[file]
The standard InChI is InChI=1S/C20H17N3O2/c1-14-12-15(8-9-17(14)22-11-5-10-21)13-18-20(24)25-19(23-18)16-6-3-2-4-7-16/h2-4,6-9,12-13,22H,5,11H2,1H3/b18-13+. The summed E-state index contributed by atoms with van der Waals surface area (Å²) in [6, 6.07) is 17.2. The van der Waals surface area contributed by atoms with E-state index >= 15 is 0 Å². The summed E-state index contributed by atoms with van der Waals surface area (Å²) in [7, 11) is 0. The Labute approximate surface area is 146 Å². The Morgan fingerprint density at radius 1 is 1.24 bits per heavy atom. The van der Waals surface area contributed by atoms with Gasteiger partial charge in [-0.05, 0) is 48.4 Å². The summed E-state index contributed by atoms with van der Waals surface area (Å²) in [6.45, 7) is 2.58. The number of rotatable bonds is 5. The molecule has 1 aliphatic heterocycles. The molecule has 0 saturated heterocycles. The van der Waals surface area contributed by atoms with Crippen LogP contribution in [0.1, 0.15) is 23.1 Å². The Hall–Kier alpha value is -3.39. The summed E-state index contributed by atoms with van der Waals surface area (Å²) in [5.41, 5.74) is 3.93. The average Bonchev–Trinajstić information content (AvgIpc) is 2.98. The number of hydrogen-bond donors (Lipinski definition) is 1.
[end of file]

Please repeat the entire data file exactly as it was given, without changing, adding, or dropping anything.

The standard InChI is InChI=1S/C20H17N3O2/c1-14-12-15(8-9-17(14)22-11-5-10-21)13-18-20(24)25-19(23-18)16-6-3-2-4-7-16/h2-4,6-9,12-13,22H,5,11H2,1H3/b18-13+. The summed E-state index contributed by atoms with van der Waals surface area (Å²) in [6, 6.07) is 17.2. The van der Waals surface area contributed by atoms with E-state index >= 15 is 0 Å². The summed E-state index contributed by atoms with van der Waals surface area (Å²) in [7, 11) is 0. The Labute approximate surface area is 146 Å². The Morgan fingerprint density at radius 1 is 1.24 bits per heavy atom. The van der Waals surface area contributed by atoms with Gasteiger partial charge in [-0.05, 0) is 48.4 Å². The summed E-state index contributed by atoms with van der Waals surface area (Å²) in [6.45, 7) is 2.58. The number of rotatable bonds is 5. The molecule has 1 aliphatic heterocycles. The molecule has 0 saturated heterocycles. The van der Waals surface area contributed by atoms with Crippen LogP contribution in [0.1, 0.15) is 23.1 Å². The Hall–Kier alpha value is -3.39. The summed E-state index contributed by atoms with van der Waals surface area (Å²) in [5.41, 5.74) is 3.93. The average Bonchev–Trinajstić information content (AvgIpc) is 2.98. The number of hydrogen-bond donors (Lipinski definition) is 1.